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Balancing Act: Atlas Twerked Print

Thomas Brodhead

United States

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About The Artwork

DROSSELMEYER: What a feat it is (what a tasty treat, indeed) to eat one’s cake as part of your feed. But triglycerides tend to lend it an ersatz imprimatur: “What’s that?” you ask. “It just can’t be done! Balancing the benign with the malign neutralizes none!” “Oh, yes,” I’ll say, “my frabjous son. Through chromomeres and transposons (and by every beast of burden), our history is ripe with derring-do deeds, its true worth ascribed to no one.” “But we’re not forever, and all things must stop!” “That’s right," I say, “Callou! You daft fop!” DROSSELMEYER: Let us go then, you and me (not I, but me), across vast stretches of polymer seas to an archipelago made of plastic. It’ll support our weight (and a dodo bird’s, too), by a sustenance hydromiasmic: “Yikes! That?” You screamed. “I see what you’ve memed, but it’s really not anything prescient. You simply must read the whole text in full, but then the semantics are vacant.” “Reading?” I demur, “What’s that?” I shout. “I’ve lost all sense of tempo and measure. Skimming’s for water, you see, my boy, and trench foot will never you suffer!” DROSSELMEYER: Polypeptides fuse with DNA to produce brave new life forms. Creatures of unending slipperiness then form who slither among themselves in search of grippable prey. The feat grows more and more impossible as oil becomes as commonplace in the construction of an organism’s bio-housing as calcium carbonate had been in casing of billion-year life forms that once roamed the sea. A comet sets the planet ablaze and Laniakea grows cold. Text (c) 2020 Thomas Brodhead

Details & Dimensions

Print:Giclee on Fine Art Paper

Size:9 W x 12 H x 0.1 D in

Size with Frame:14.25 W x 17.25 H x 1.2 D in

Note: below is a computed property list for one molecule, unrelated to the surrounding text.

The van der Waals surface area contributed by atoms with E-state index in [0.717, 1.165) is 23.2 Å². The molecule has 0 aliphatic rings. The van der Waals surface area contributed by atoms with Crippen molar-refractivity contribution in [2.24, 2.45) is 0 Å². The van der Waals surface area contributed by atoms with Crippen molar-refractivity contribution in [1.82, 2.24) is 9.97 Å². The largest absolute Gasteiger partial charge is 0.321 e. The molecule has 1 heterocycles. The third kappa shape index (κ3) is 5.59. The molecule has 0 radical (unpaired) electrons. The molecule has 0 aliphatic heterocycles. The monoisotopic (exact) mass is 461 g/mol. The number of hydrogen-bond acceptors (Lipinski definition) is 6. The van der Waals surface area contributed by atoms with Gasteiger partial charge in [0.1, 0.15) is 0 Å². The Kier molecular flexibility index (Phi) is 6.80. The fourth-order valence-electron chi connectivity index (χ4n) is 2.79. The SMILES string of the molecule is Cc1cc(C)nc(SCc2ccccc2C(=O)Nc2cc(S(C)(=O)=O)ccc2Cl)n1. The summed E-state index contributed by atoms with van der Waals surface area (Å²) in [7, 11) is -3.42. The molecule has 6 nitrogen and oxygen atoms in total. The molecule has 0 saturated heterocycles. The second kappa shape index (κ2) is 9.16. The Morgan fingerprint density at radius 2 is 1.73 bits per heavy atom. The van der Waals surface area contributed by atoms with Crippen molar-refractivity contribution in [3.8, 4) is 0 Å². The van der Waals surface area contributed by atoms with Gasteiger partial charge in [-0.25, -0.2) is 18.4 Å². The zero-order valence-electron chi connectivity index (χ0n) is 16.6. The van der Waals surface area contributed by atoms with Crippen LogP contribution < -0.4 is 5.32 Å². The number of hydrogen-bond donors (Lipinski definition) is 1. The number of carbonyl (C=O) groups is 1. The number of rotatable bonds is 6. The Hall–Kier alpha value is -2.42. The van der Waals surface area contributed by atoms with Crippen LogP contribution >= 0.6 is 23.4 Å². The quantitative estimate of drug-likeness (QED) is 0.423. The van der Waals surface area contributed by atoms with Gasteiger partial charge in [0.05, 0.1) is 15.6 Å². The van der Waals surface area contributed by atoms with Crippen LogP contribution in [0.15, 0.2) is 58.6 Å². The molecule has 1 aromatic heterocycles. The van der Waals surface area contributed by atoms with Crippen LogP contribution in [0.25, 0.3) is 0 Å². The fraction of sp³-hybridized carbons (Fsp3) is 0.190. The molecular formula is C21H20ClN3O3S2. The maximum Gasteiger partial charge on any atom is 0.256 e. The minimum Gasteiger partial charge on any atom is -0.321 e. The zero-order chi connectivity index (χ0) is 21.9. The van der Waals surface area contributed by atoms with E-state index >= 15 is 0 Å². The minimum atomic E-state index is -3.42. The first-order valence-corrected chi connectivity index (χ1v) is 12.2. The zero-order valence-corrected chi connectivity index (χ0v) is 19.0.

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Delivery Time:Typically 5-7 business days for domestic shipments, 10-14 business days for international shipments.

A native of St. Louis who’s lived in middle Tennessee most of his life, Thomas Brodhead studied classical music theory, history, and composition at Oberlin in the 1980s. During those years, he pored over classical scores while studying orchestral and chamber works, unaware that he was absorbing geometric graphic design that’s been in his blood ever since. After college, he worked as a classical sheet music editor and engraver (music typesetter) for 20 years, writing original computer programs to set music notation so that it conformed to the best Greek proportions and geometries. (Importantly, he produced a Critical Performing Edition of the Fourth Symphony of Charles Ives, a work so rhythmically complex that it requires at least two—if not three—conductors to perform.) But arranging black glyphs on white paper grew tiresome, and starting in 2009, he turned to color and began to paint. At first, his paintings were cartoonish and comical, always paired with tongue-in-cheek artist statements on the meaning of each piece. Over time, though, he began to take his work more seriously, exploring color and geometry on large canvases (up to 4 feet by 3 feet), but never failing to pen an accompanying whimsical statement. But more and more the whimsy veiled serious social commentary, often on the dangers of transhumanism (the integration of humans and technology) and the infantilizing effects of social media. Painting and writing thus combined in a Wagnerian Gesamtkunswerk, in which the combination of the two formed the total artwork. He joked that his early humorous style—cartoonish and splattery, with an emphasis on narrative—was “on an overlooked axis connecting Jackson Pollock and Norman Rockwell.” But after studying the color theory of Albert Munsell and discovering the joyous geometries of the artist Stuart Davis, his work took a sharp turn. Still working on larger canvases, he began planning each work in detail, defining the exact composition of its figures and determining its color scheme in advance. The execution of the paintings took longer and longer, one even clocking in at 160 hours. Borrowing a technique from 20th century classical music—and a technique perhaps never before applied to visual art—he produced a series of fractalized paintings that, at times, have a dizzying paint-by-numbers quality.

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